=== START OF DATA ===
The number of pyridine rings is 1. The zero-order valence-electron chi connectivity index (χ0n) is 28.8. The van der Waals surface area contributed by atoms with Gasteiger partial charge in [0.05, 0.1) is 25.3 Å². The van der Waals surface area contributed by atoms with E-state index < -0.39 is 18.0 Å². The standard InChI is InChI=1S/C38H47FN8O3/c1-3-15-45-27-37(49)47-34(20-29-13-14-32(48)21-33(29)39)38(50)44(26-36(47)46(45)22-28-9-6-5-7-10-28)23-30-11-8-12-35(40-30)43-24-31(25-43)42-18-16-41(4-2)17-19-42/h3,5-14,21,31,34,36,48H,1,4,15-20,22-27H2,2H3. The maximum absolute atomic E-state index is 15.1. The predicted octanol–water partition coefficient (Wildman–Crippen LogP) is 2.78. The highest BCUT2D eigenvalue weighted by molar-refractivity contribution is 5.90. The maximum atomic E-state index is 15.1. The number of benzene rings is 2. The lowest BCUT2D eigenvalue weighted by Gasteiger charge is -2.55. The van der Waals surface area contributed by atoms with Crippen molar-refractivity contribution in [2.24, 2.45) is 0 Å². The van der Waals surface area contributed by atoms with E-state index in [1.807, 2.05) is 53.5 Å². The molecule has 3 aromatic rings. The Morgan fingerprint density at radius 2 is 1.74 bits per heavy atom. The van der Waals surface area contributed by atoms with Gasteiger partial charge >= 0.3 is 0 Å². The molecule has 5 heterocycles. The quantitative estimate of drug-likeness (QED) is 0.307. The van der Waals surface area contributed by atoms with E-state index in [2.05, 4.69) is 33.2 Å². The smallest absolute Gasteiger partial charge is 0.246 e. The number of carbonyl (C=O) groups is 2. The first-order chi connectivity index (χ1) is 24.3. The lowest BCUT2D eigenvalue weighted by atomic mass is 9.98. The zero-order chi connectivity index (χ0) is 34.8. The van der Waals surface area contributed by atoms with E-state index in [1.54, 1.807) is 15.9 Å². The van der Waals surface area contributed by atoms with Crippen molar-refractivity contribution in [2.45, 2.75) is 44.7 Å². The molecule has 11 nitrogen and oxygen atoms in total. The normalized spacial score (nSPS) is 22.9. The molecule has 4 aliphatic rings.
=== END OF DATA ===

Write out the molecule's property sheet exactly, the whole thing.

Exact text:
The number of pyridine rings is 1. The zero-order valence-electron chi connectivity index (χ0n) is 28.8. The van der Waals surface area contributed by atoms with Gasteiger partial charge in [0.05, 0.1) is 25.3 Å². The van der Waals surface area contributed by atoms with E-state index < -0.39 is 18.0 Å². The standard InChI is InChI=1S/C38H47FN8O3/c1-3-15-45-27-37(49)47-34(20-29-13-14-32(48)21-33(29)39)38(50)44(26-36(47)46(45)22-28-9-6-5-7-10-28)23-30-11-8-12-35(40-30)43-24-31(25-43)42-18-16-41(4-2)17-19-42/h3,5-14,21,31,34,36,48H,1,4,15-20,22-27H2,2H3. The maximum absolute atomic E-state index is 15.1. The predicted octanol–water partition coefficient (Wildman–Crippen LogP) is 2.78. The highest BCUT2D eigenvalue weighted by molar-refractivity contribution is 5.90. The maximum atomic E-state index is 15.1. The number of benzene rings is 2. The lowest BCUT2D eigenvalue weighted by Gasteiger charge is -2.55. The van der Waals surface area contributed by atoms with Crippen molar-refractivity contribution in [2.24, 2.45) is 0 Å². The van der Waals surface area contributed by atoms with E-state index in [1.807, 2.05) is 53.5 Å². The molecule has 3 aromatic rings. The Morgan fingerprint density at radius 2 is 1.74 bits per heavy atom. The van der Waals surface area contributed by atoms with Gasteiger partial charge >= 0.3 is 0 Å². The molecule has 5 heterocycles. The quantitative estimate of drug-likeness (QED) is 0.307. The van der Waals surface area contributed by atoms with E-state index in [2.05, 4.69) is 33.2 Å². The smallest absolute Gasteiger partial charge is 0.246 e. The number of carbonyl (C=O) groups is 2. The first-order chi connectivity index (χ1) is 24.3. The lowest BCUT2D eigenvalue weighted by atomic mass is 9.98. The zero-order chi connectivity index (χ0) is 34.8. The van der Waals surface area contributed by atoms with E-state index in [1.54, 1.807) is 15.9 Å². The van der Waals surface area contributed by atoms with Crippen molar-refractivity contribution in [2.45, 2.75) is 44.7 Å². The molecule has 11 nitrogen and oxygen atoms in total. The normalized spacial score (nSPS) is 22.9. The molecule has 4 aliphatic rings.